I “celebrated” the official end of the first year of widowhood, mourning or whatever one chooses to call it with lunch. I took a sick day and met my BFF for lunch at our favorite Mongolian grill.

It was a girly thing. The kind I don’t do anymore as my few girlfriends are scattered all over North America making lunch and window shopping dates a  bit hard to arrange. And being girly, all manner of girly things were discussed once she took my emotional temp for the day.

“How are you doing?” she’s a home health care nurse. Temp taking is second nature to her.

“Surprisingly fine, ” I said, though in retrospect it probably shouldn’t have been. The power of suggestion is strong and stronger when emotions are amped to the stratosphere, as mine were because I was an active member on a message board for widowed folk at the time. People in the first year or so were constantly bombarded with messages that probably led their emotions more than it helped them sort emotions out.

Being a nurse, the talk turned to the sinus infection I suspected I had and she applauded me for making an appointment for after our lunch with my doctor. I had a habit of trying to ride them out because they would supposedly peak and resolve themselves with OTC care – mine never did but I chalk that up to a run down immune system, among other things. I seldom run to the doctor for sinus now that I have discovered a few home remedies that I wish I’d had in my arsenal back then.

We talked kids and her husband, who was not stellar at the time until she turned the table and brought up Rob.

At that point, Rob and I had known each other a bit over a month. We were email pals and IM buddies. It was nice and though I recognized that he and I were quite compatible and scarily alike in more and more ways, I wasn’t inclined to pursue him. Mostly because he’d indicated that he was going to wait out his first year of widowhood before attempting to date and in some part because another widow at the message board where he and I had met stalked him for a while despite his point-blank refusal of her attentions. I liked Rob and didn’t want him to lump me into the same category with her.*

“I had a short note from him this morning,” I said.

“And?”

“And what? We’re friends.” I said, and not for the first time. BFF suspected he had feelings for me from nearly the get-go.

“I like him and sure, I could go there, but it would have to be his idea. I won’t spoil our friendship by introducing romantic intentions. He’s too sweet and he wants to wait until after August to start dating. I respect that,” I said. “Besides, he lives in Canada and I live here. Logistically difficult at best.”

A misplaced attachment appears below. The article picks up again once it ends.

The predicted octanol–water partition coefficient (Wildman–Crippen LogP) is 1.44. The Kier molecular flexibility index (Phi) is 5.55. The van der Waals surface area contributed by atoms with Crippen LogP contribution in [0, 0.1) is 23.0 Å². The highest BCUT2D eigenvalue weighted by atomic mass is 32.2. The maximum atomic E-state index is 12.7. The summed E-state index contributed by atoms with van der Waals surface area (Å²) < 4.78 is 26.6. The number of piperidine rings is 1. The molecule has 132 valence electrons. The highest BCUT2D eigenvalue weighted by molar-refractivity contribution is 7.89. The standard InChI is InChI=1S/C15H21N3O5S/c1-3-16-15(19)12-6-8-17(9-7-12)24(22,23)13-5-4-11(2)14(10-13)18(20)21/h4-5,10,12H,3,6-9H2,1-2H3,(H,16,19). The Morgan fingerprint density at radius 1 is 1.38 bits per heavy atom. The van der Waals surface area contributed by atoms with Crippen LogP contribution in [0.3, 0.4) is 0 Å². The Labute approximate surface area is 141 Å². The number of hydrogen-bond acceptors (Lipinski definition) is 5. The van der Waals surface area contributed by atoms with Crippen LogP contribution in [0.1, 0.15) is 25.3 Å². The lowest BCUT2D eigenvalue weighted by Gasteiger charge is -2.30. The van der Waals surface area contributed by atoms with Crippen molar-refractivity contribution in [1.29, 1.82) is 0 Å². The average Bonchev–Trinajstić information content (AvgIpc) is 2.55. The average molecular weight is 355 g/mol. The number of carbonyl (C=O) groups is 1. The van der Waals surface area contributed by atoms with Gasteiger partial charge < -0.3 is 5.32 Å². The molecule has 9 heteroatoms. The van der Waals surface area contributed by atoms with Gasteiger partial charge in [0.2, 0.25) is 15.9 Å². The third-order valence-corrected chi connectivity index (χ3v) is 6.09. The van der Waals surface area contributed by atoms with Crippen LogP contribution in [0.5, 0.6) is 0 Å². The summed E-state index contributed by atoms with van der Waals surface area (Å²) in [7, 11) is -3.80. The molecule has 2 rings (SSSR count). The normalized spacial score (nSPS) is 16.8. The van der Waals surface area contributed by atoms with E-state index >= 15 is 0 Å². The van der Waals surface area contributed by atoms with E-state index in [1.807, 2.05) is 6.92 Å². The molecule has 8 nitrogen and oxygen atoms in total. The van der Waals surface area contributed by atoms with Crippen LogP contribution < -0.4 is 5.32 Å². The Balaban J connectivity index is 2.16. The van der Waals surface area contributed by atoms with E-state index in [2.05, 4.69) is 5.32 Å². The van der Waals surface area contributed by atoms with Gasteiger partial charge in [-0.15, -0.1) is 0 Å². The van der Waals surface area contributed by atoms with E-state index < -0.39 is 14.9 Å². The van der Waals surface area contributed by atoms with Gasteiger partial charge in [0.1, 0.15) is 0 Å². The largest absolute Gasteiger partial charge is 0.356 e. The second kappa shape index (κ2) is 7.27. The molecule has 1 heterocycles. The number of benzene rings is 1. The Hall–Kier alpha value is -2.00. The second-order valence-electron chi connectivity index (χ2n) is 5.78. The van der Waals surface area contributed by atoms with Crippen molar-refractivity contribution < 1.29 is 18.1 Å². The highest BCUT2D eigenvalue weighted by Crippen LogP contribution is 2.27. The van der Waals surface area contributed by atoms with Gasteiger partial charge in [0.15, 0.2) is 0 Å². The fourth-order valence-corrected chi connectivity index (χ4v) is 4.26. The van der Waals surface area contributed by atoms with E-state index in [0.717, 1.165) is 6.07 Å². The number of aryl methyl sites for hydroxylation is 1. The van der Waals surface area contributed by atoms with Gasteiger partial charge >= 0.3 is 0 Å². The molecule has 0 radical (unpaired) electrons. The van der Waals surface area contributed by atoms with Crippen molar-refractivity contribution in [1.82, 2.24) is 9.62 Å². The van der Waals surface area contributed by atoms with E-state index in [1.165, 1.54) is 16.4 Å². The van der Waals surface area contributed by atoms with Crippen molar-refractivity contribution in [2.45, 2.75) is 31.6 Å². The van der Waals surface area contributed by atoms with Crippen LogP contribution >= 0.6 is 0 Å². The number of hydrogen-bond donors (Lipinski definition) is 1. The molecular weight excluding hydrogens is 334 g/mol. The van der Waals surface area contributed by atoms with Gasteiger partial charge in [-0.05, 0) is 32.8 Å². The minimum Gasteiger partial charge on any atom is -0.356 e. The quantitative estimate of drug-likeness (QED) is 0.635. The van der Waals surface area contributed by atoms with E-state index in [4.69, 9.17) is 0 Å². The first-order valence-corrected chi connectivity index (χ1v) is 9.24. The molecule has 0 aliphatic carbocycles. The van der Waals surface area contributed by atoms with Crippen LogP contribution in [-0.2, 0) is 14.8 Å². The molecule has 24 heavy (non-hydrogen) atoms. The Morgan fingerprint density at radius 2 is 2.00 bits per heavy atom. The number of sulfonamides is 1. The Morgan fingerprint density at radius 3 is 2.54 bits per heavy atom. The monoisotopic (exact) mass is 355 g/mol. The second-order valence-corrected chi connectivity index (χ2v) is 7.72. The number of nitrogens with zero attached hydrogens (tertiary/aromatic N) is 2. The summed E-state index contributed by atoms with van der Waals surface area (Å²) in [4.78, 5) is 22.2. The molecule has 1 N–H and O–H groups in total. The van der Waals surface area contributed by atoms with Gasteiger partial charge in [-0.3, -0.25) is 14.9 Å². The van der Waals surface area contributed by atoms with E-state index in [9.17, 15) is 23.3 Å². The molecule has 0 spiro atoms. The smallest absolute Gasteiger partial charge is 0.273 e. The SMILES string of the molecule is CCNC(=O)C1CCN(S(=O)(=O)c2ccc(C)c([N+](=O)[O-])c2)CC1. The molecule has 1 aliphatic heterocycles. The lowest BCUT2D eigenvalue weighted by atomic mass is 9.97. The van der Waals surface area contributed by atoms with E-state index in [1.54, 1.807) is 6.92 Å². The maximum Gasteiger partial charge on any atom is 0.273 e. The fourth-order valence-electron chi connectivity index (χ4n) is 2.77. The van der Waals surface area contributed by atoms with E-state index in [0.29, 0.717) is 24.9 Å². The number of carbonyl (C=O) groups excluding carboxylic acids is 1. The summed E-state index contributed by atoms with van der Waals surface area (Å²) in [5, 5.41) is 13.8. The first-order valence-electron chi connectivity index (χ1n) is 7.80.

“He’s going to make a move, ” she said with that sage look of hers.

“I doubt it.”

I was home on the 24th too. Sinus infection. My new lease on work included taking sick days when I felt like crap and I did. I taught too many years with the idea that I had to drag myself in because I owed it to my students and employer, but as a 20 year veteran, I was finally over that. The only reward for dedication in education is nothing. Truly.

Dee was at preschool. She attended an all day Montessori school run by my school district and I was damn lucky to have gotten her a spot. Her teacher saw them for a few hours in the morning and a few in the afternoon. The rest of the time she was in the daycare that she’d been attending since she was seven weeks old. An awesome set-up that made the whole single mom thing far less of a hassle for me than it was for most.

After I’d dropped her off, I hit the Starbucks at the grocery near home. The young man had my drink started even as I walked in. He smiled and inquired after me, and I admitted I was playing a bit of hooky that day. He just laughed as I paid him. I stopped at the Chinese deli in the store for egg drop soup and rice. I lived off that because in spite of the removal of my gall bladder a couple of months earlier, I still couldn’t eat much. In fact, it’s only just recently that my ability to eat has started to return to normal.

Sipping chai and scanning my work email – because even sick there was work I could do and I could never completely shake my keener ways – I noted that my personal email had a new note from Rob.

It was long – even for him. And rambling. Even for him.

And it radiated with “I have something important to say”, so I began skimming until I hit a paragraph many paragraphs in that proved to be the big reveal.

He admitted having feelings for me that were more than friendly and proposed exploring them if I felt the same way.

That was four years ago today and though I write about this every year, it never loses its awesomeness. Nor its wonder. If I were ever to come to a point where I believed the universe had no meaning or that destiny was a fiction – I have only to remember this one day to set me right in my thinking again.